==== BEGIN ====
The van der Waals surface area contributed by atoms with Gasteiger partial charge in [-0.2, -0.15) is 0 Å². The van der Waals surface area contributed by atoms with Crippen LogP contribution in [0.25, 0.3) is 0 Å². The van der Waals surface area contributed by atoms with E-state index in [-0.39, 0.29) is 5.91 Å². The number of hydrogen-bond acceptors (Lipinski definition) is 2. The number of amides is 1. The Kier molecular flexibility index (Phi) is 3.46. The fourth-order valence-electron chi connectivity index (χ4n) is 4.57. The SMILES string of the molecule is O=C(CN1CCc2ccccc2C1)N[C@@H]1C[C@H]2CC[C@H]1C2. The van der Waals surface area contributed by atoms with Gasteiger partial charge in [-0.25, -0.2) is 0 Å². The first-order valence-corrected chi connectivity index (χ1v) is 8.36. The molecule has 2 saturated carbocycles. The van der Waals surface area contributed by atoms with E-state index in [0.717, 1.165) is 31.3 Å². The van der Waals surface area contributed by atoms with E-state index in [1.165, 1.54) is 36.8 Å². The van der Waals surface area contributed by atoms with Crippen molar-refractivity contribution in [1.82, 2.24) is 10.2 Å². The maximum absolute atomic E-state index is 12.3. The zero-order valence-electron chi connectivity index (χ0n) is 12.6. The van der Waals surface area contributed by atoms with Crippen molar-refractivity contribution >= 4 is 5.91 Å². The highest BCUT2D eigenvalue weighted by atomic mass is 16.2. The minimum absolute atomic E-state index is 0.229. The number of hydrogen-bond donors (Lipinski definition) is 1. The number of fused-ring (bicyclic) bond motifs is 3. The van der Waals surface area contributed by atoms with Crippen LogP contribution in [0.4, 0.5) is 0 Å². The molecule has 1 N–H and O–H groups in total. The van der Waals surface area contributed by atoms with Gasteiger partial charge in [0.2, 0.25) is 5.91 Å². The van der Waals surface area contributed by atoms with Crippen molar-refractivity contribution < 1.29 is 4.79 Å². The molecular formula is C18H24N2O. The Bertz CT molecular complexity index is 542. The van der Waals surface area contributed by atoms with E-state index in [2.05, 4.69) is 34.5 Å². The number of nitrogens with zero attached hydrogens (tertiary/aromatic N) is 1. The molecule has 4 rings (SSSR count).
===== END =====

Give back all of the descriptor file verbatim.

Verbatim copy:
The van der Waals surface area contributed by atoms with Gasteiger partial charge in [-0.2, -0.15) is 0 Å². The van der Waals surface area contributed by atoms with Crippen LogP contribution in [0.25, 0.3) is 0 Å². The van der Waals surface area contributed by atoms with E-state index in [-0.39, 0.29) is 5.91 Å². The number of hydrogen-bond acceptors (Lipinski definition) is 2. The number of amides is 1. The Kier molecular flexibility index (Phi) is 3.46. The fourth-order valence-electron chi connectivity index (χ4n) is 4.57. The SMILES string of the molecule is O=C(CN1CCc2ccccc2C1)N[C@@H]1C[C@H]2CC[C@H]1C2. The van der Waals surface area contributed by atoms with Gasteiger partial charge in [-0.25, -0.2) is 0 Å². The first-order valence-corrected chi connectivity index (χ1v) is 8.36. The molecule has 2 saturated carbocycles. The van der Waals surface area contributed by atoms with E-state index in [0.717, 1.165) is 31.3 Å². The van der Waals surface area contributed by atoms with E-state index in [1.165, 1.54) is 36.8 Å². The van der Waals surface area contributed by atoms with Crippen molar-refractivity contribution in [1.82, 2.24) is 10.2 Å². The maximum absolute atomic E-state index is 12.3. The zero-order valence-electron chi connectivity index (χ0n) is 12.6. The van der Waals surface area contributed by atoms with Crippen molar-refractivity contribution >= 4 is 5.91 Å². The highest BCUT2D eigenvalue weighted by atomic mass is 16.2. The minimum absolute atomic E-state index is 0.229. The number of hydrogen-bond donors (Lipinski definition) is 1. The number of fused-ring (bicyclic) bond motifs is 3. The van der Waals surface area contributed by atoms with Crippen LogP contribution in [0.4, 0.5) is 0 Å². The molecule has 1 N–H and O–H groups in total. The van der Waals surface area contributed by atoms with Gasteiger partial charge in [0.2, 0.25) is 5.91 Å². The van der Waals surface area contributed by atoms with Crippen molar-refractivity contribution < 1.29 is 4.79 Å². The molecular formula is C18H24N2O. The Bertz CT molecular complexity index is 542. The van der Waals surface area contributed by atoms with E-state index in [2.05, 4.69) is 34.5 Å². The number of nitrogens with zero attached hydrogens (tertiary/aromatic N) is 1. The molecule has 4 rings (SSSR count).